Ceilings, Not Floors, in Sentencing

An article by Eric Tirschwell published in the New York Law Journal outlines the fears of criminal justice reformers as we move into the Trump/Sessions regime. Tirschwell, a former federal prosecutor who served for seven years, including a stint as chair on the United States Sentencing Commission’s Practitioner’s Advisory Group, champions the Sentencing Commission as a steady hand in the push towards reform. He argues that the Sentencing Commission has over the past 30 years provided greater consistency than Congress in outlining proportional and fair parameters for punishment.

Tirschwell points to two amendments to sentencing guidelines proposed by the Sentencing Commission last month as evidence of this continuing legacy of leading steady reform. The first, the “First Offenders/Alternatives to Incarceration” proposal, would outline an expanded number of non-incarceratory sentences for certain non-violent federal crimes. The other, more modestly, would exclude juvenile sentences from adding to a defendant’s “criminal history score”. While both applaudable, these two proposals underline the key flaw in the centrist criminal justice movement: Inherent within Congressional bills and state or national bureaucracies is a belief that some “lighter” acts deserve enhanced leniency, while others’ crimes are too dark to merit a systematic reduction of punishments.

The view of the Sentencing Commission or other, more overtly political “liberal” forces as a force for progressive change has been challenged by many. Naomi Murakawa cites Sen. Ted Kennedy’s remorse for having championed sentencing guidelines during the 1970s and 80s contrasted against his lack of action to remedy perceived missteps as one of many shining examples of the Democratic party’s complicity in mass incarceration’s growth. Her critique extends chronologically in both directions. From Truman to Clinton, Democrats expanded the scope of the federal corrections system. Desires to protect all and stem police brutality were perverted through legislative and executive processes to extend the tentacles of national and state enforcement agents. Therefore, while the most egregious smoking guns of racial inequity within the criminal justice system can be attributed to Republicans, a large percentage of the growth of United States punishment systems since World War II, inherently skewed to punish unequally the most marginalized of society, can be attributed to the liberals.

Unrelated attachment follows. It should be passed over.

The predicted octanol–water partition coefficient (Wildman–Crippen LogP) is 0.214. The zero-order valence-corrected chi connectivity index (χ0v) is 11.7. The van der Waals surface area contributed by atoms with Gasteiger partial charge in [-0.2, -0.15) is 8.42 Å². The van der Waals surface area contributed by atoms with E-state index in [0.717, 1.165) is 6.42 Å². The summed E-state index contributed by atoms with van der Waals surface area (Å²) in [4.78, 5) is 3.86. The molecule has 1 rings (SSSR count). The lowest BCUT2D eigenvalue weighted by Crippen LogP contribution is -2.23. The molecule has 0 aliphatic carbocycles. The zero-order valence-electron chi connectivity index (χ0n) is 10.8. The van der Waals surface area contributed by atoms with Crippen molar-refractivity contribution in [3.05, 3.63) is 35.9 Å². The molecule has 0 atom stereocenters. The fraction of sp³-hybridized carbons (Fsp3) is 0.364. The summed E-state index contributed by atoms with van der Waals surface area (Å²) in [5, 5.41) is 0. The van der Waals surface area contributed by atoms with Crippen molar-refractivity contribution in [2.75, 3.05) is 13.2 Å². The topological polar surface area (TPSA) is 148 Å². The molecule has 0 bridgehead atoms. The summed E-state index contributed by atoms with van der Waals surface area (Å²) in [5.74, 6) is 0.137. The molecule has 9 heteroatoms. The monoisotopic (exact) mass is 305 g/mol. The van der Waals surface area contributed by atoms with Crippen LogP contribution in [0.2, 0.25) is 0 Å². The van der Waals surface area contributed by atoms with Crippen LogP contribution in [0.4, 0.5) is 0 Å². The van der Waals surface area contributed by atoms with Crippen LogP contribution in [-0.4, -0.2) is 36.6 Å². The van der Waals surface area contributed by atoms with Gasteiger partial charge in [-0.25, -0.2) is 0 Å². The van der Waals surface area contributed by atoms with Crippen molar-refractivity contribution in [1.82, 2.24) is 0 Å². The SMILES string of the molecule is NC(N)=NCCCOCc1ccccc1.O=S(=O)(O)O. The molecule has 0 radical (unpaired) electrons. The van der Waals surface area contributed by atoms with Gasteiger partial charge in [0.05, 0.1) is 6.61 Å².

So what to do with this knowledge? Speeding up efforts to remove mandatory minimum sentences seems a start. Judicial discretion can be a dangerous tool, rife for the manifestation of passive and active biases. But if correctly harnessed, reinstalling the judiciary with power could begin to level out many of the racial inequities manifest in all levels of the carceral state, from policing to booking to bail to trial to sentencing.

Imagine a system in which maximum sentences, less severe in length than current punishments, were prescribed by law. Minimum sentences would remain intentionally undefined, allowing judges to weigh mitigating circumstances in all sentencing procedures. As it stands now, most defendants plead out long before reaching trial, motivated by fear of the draconian mandatory minimums that they could face if found guilty. This is especially true for poor individuals of color. Given the opportunity to defend themselves in court and the possibility that the judge(s) in their case, even after a guilty verdict, may be sympathetic to difficult life circumstances, such defendants would undoubtedly take their cases to court with an increased frequency. In turn, this would force prosecutors to more carefully consider which cases they took to trial. Instead of using scare tactics to force over 94% of defendants into accepting plea bargains, prosecutors would instead have to prioritize which cases they pursued to their ends. Undoubtedly, plea deals would decrease. The judiciary could reclaim its role as a prescriber of justice in well-considered doses instead of acting as technocrats forced to assign harsh, pre-prescribed sentences to all pled or found guilty.

Sure, the occasional outlandish under-sentencing of a privileged defendant would continue to grab headlines. And sinister abuses of judicial power would continue in places like Alabama (or any of the other 30 states that currently have no black justices serving on their court of last resort).  But I am confident that in the vast majority of cases, more sensible temperaments would prevail.

For as we continue to see in the centrist reformers’ conscious a separation of forgivable, non-violent crimes from those acts perceived as more sinister, there must be pushback. While this must come in various forms, empowering the judiciary to find nuance in sentencing is one bold step that could be taken. Ceilings for punishment, lowered from their current absurdities, would guard against the most outlandish impulses while also collectively challenging all levels of the criminal justice system to unearth compassion for those already downtrodden by our society.